Father Tim Jones was outraged in a local stationary store. Photo credit: Ross Parry/York Press
After the success of last year’s Tradition Inventing Day, it’s time again to devise a fixture for my calendar.
Celebrate Stationery Day by covering your desk in squares of yellow paper. Each square of yellow paper must be inscribed with the rune TAX.
Celebrate Stationery Day by buying a notebook that you’ll never fill. Stationery is the cenotaph for our literary ambitions.
Celebrate Stationery Day by asking your friends, “What’s mightier than the sword?” Your friends must then shout, “THE PEN IS,” or perform a forfeit.
Stationery Day falls on the Friday after Easter.
Feeling slightly cheated by missing Shrove (AKA Pancake) Tuesday for the fourth or fifth year in a row, I’ve decided to take matters into my own hands.
Each year on the 18th of February I will invent a new festival day . The appointed date will take its rightful place in the calendar and be celebrated in the appointed way from that moment until the end of time.
Please join me in celebrating today, Tradition Inventing Day.
If you install Adobe Acrobat Reader on recent versions of 64-bit Ubuntu you may see errors like the following:
/opt/Adobe/Reader9/Reader/intellinux/bin/acroread: error while loading shared libraries: libgdk_pixbuf_xlib-2.0.so.0: cannot open shared object file: No such file or directory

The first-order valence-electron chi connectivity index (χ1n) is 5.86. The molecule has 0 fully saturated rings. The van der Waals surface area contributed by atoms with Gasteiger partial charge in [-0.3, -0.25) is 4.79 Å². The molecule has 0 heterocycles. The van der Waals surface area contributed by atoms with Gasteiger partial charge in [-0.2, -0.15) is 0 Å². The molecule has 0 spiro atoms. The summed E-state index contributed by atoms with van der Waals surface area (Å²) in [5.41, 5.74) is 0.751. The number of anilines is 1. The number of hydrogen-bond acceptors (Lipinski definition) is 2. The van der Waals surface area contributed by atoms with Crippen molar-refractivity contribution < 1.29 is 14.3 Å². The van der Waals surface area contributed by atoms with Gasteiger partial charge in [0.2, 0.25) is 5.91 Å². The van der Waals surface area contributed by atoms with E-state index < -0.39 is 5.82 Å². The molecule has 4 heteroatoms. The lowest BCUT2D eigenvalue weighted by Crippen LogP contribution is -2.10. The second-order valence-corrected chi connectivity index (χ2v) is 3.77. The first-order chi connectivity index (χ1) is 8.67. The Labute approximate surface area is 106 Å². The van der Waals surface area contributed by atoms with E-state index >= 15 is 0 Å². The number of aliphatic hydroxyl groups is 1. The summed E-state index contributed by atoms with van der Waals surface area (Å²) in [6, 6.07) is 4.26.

This is caused by missing 32-bit libraries. You can install the ones you need as follows:
sudo apt-get install libgtk2.0-0:i386 libgdk-pixbuf2.0-0:i386
Here’s a handy way to save individual songs to your phone or tablet with Google Music so that you can listen off-line:
1. Create a playlist called “Keep”
2. On the playlist view hit the push pin icon (pictured right) to set it to be downloaded and saved to your device
3. Add tracks to your new playlist; they will be automatically downloaded
You can also add songs to the playlist from your desktop and they’ll be downloaded by your device automatically; you can remotely install your favourite music!
Money isn’t the ultimate arbiter of cultural significance, but it’s surely the next best thing. And iff you buy that, video games, a creative industry generating some 100 billion dollars a year, long since made the grade.
Video games have a distinctive culture and aesthetic that is increasingly influential on and visible in mainstream culture. The bleeps and wump-wump-wumps of Dubstep nostalgically recall the playtime sounds of a late 20th century childhood. The televisual language of sporting events is a dialectic of sports video games. The field is flattened and augmented with statistics, infographics and advertisements.
I don’t claim that such cross-fertilisation is unique to video games: it is the nature of ideas, forms and motifs to osmose across cultural membranes. However that interplay has become more obvious in recent years. There have long been games of movies of books; now there are books of movies of games too.
There is much that could be written about video games, but I want to focus on one increasingly significant way in which games are influencing our broader culture and society. It’s called gamification.
It took a bit of digging around to figure out how to enable Java assertions for the Play framework, but the answer was simple in the end:
$ export JAVA_OPTS=-ea
This sets the (quasi-standard)
JAVA_OPTS environment variable which is incorporated into the SBT launch command.